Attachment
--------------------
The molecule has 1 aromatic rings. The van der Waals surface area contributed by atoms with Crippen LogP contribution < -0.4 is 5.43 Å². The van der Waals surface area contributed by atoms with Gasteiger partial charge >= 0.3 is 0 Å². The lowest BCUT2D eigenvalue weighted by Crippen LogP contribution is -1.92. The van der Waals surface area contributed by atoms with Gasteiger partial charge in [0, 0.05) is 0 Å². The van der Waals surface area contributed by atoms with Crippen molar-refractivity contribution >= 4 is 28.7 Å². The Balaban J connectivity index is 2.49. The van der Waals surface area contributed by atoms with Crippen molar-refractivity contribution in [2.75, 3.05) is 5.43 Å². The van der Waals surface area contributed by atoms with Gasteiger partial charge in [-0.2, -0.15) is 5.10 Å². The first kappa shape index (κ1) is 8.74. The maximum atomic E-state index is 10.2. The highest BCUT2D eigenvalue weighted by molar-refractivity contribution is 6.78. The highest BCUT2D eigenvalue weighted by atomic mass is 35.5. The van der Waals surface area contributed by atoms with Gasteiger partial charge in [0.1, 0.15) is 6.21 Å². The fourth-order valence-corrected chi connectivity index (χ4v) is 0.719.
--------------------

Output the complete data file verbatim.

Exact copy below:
The molecule has 1 aromatic rings. The van der Waals surface area contributed by atoms with Crippen LogP contribution < -0.4 is 5.43 Å². The van der Waals surface area contributed by atoms with Gasteiger partial charge >= 0.3 is 0 Å². The lowest BCUT2D eigenvalue weighted by Crippen LogP contribution is -1.92. The van der Waals surface area contributed by atoms with Gasteiger partial charge in [0, 0.05) is 0 Å². The van der Waals surface area contributed by atoms with Crippen molar-refractivity contribution >= 4 is 28.7 Å². The Balaban J connectivity index is 2.49. The van der Waals surface area contributed by atoms with Crippen molar-refractivity contribution in [2.75, 3.05) is 5.43 Å². The van der Waals surface area contributed by atoms with Gasteiger partial charge in [-0.2, -0.15) is 5.10 Å². The first kappa shape index (κ1) is 8.74. The maximum atomic E-state index is 10.2. The highest BCUT2D eigenvalue weighted by molar-refractivity contribution is 6.78. The highest BCUT2D eigenvalue weighted by atomic mass is 35.5. The van der Waals surface area contributed by atoms with Gasteiger partial charge in [0.1, 0.15) is 6.21 Å². The fourth-order valence-corrected chi connectivity index (χ4v) is 0.719.